EAAB’s turmoil blamed on its dearth of top agents

The under representation of estate agents on the 12 member Estate Agency Affairs Board has been blamed in part for its poor contribution in promoting the real estate industry and for its present reported state of being in “turmoil.”

Criticism by Jan le Roux, chairman of the PA Group, has also been levelled at the board’s administrative ability, particularly in its late issuing, or in some instances, the non-issuing of compulsory Fidelity Fund certificates to estate agents

However, le Roux does express confidence in its revival following the recent appointment of Mrs Nomonde Mapetla as chief executive officer of the statutory body, who he believes has the ability and resourcefulness to improve the board’s deteriorating service levels.

Le Roux’s disparagement of the board follows recent newspaper reports of the Estate Agency Affairs Board being in a state of turmoil, allegations of financial irregularities and five confirmed resignations. The report follows the completion of a five-month-long forensic report involving board members and irregularities, which is currently being assessed by the Minister of Trade and Industry, Mandisi Mpahlwa.

Le Roux is particularly critical of the board’s statutory composition in that it only allows for a maximum of five of its 15 members to be estate agents. This, he insists strips it of meaningful estate agent representation. The present board’s ability had been further limited by its appointment of agents not being drawn from the ranks of estate agents of national standing or senior leadership status.

This had been underlined by reports that some board members had resigned in protest in the wake of the forensic report. This, in Le Roux’s view, was hypocritical and which he regarded with contempt. “Their attempt to wash their hands of the affair after the facts is little more than locking the stable door after the horse has bolted. If they had been so concerned about the developments at board member level they should have resigned there and then not after the forensic report had been submitted to the Minister of Trade and Industry.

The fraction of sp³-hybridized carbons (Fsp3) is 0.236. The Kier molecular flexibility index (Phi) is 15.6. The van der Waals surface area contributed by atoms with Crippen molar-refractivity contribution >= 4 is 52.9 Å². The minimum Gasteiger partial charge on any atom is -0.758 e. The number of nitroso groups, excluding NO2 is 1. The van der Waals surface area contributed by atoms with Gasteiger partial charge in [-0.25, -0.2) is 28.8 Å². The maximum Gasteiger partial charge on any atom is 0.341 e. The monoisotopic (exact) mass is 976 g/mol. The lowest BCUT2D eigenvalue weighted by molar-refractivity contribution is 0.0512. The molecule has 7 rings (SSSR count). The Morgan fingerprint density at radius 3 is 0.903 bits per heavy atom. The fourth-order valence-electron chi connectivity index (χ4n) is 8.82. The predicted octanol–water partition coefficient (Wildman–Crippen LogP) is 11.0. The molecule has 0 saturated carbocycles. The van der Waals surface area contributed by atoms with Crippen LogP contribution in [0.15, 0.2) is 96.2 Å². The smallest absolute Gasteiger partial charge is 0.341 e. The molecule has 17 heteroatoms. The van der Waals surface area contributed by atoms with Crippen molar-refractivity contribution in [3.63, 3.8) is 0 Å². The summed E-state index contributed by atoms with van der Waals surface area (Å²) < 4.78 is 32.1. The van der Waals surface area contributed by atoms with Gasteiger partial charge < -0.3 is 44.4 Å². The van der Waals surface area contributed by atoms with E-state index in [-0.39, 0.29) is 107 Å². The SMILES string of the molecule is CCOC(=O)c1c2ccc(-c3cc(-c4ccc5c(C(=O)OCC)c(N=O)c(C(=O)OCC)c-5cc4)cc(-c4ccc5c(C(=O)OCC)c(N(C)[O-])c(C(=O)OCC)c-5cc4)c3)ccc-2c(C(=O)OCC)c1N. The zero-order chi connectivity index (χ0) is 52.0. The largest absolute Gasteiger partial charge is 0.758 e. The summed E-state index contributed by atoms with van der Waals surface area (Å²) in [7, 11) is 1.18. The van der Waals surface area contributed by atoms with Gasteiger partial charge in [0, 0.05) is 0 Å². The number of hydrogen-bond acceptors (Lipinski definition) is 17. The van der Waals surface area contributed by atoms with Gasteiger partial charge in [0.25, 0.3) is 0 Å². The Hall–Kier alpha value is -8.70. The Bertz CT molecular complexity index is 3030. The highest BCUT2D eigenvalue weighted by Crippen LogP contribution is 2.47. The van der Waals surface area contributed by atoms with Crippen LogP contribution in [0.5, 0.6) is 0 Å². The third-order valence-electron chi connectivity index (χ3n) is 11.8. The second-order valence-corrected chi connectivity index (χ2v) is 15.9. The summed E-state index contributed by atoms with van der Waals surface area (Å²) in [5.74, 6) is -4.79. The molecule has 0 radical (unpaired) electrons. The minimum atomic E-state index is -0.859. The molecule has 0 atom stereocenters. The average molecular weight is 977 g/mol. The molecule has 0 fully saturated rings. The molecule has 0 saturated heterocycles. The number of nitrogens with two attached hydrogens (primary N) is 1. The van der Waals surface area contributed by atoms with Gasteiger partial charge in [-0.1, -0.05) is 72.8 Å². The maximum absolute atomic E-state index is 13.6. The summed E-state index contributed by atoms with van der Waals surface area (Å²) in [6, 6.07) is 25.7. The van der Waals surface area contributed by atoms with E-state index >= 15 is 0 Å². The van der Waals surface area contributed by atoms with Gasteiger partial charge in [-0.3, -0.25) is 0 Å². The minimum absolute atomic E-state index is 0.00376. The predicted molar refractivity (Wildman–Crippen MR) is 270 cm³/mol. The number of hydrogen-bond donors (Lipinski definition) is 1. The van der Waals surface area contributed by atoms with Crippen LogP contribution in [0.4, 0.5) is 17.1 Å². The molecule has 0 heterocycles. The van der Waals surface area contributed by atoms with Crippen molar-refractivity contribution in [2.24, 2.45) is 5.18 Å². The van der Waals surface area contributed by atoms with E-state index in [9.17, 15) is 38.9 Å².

The same selection “weakness” was apparent in the composition of the previous board - members are selected for a three year term – and this le Roux directly links to the protracted lack of Board generated industry initiatives, particularly in forceful and progressive empowerment policies, which many mainstream players had been anxious to support.

While he acknowledged the need for a statutory body, he believed a sound knowledge of the industry was absolutely vital to its effectiveness and that it should be numerically smaller. Greater knowledge would sharpen its focus while a handful of members would speed up decision-making.

The irony of the EAAB’s seemingly low priority in promoting the industry was that the board was well funded to launch initiatives, particularly empowerment policies. That it had not thrown its full commitment behind upliftment cost the industry some “brilliant” black potential leaders and entrepreneurs, many of whom had been headhunted by other industries. This, in an industry anxious to promote integration and black leadership was “shameful”.

Le Roux said if the Minister of Trade and Industry was looking at the reconstitution of another board in view of the reported five member resignations from the current board or as a result of the forensic audit “then he should, in light of where we’re at now and in view of the Property Charter becoming a reality, be far more selective in terms of the ability and industry knowledge of board members.”

He also saw soundness in proposals being made to restructure the legislation around a lower number of board members and their appointments to serve on the board being made on a rotational basis rather than in the form of an entirely new board every third year.

This militated against the continued implementation of long-term policies of the board and stripped the board of its experience and knowledge. It was also a fact that newly appointed boards spent at least the first few months in office becoming acquainted with their responsibilities and this blunted their immediate effectiveness.

Le Roux would also like to see the DTI extend its current investigation of the board to evaluate the huge workforce being currently employed by the board. In his view it was grossly overstaffed for its primary purpose of issuing fidelity fund certificates.

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